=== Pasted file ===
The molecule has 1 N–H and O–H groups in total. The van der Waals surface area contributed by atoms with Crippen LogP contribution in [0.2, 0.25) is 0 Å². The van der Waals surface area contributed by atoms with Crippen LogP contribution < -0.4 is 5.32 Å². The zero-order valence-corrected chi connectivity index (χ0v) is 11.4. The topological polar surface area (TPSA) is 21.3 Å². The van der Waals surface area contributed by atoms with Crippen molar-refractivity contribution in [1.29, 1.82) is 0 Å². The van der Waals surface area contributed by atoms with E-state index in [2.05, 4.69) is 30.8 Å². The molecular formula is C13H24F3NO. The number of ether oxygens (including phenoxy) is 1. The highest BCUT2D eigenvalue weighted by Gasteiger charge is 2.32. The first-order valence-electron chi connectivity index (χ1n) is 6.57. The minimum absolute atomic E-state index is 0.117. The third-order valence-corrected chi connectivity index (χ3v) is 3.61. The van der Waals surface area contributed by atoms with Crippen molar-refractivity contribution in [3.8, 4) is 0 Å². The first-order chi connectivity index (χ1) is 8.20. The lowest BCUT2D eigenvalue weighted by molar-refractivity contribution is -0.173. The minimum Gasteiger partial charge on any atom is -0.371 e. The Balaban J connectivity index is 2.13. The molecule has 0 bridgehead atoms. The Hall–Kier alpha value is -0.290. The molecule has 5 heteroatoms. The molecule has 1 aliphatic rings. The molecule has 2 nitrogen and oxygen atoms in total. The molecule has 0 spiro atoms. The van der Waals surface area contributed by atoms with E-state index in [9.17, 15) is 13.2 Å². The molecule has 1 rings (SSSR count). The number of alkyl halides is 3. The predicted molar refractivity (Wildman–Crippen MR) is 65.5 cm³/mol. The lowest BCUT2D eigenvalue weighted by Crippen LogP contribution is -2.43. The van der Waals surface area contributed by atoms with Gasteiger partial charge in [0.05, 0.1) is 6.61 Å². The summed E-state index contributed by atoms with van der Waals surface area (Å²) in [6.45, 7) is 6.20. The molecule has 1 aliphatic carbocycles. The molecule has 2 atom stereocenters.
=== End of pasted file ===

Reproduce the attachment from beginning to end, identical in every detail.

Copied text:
The molecule has 1 N–H and O–H groups in total. The van der Waals surface area contributed by atoms with Crippen LogP contribution in [0.2, 0.25) is 0 Å². The van der Waals surface area contributed by atoms with Crippen LogP contribution < -0.4 is 5.32 Å². The zero-order valence-corrected chi connectivity index (χ0v) is 11.4. The topological polar surface area (TPSA) is 21.3 Å². The van der Waals surface area contributed by atoms with Crippen molar-refractivity contribution in [1.29, 1.82) is 0 Å². The van der Waals surface area contributed by atoms with E-state index in [2.05, 4.69) is 30.8 Å². The molecular formula is C13H24F3NO. The number of ether oxygens (including phenoxy) is 1. The highest BCUT2D eigenvalue weighted by Gasteiger charge is 2.32. The first-order valence-electron chi connectivity index (χ1n) is 6.57. The minimum absolute atomic E-state index is 0.117. The third-order valence-corrected chi connectivity index (χ3v) is 3.61. The van der Waals surface area contributed by atoms with Crippen molar-refractivity contribution in [3.8, 4) is 0 Å². The first-order chi connectivity index (χ1) is 8.20. The lowest BCUT2D eigenvalue weighted by molar-refractivity contribution is -0.173. The minimum Gasteiger partial charge on any atom is -0.371 e. The Balaban J connectivity index is 2.13. The molecule has 0 bridgehead atoms. The Hall–Kier alpha value is -0.290. The molecule has 5 heteroatoms. The molecule has 1 aliphatic rings. The molecule has 2 nitrogen and oxygen atoms in total. The molecule has 0 spiro atoms. The van der Waals surface area contributed by atoms with E-state index in [9.17, 15) is 13.2 Å². The molecule has 1 rings (SSSR count). The number of alkyl halides is 3. The predicted molar refractivity (Wildman–Crippen MR) is 65.5 cm³/mol. The lowest BCUT2D eigenvalue weighted by Crippen LogP contribution is -2.43. The van der Waals surface area contributed by atoms with Gasteiger partial charge in [0.05, 0.1) is 6.61 Å². The summed E-state index contributed by atoms with van der Waals surface area (Å²) in [6.45, 7) is 6.20. The molecule has 1 aliphatic carbocycles. The molecule has 2 atom stereocenters.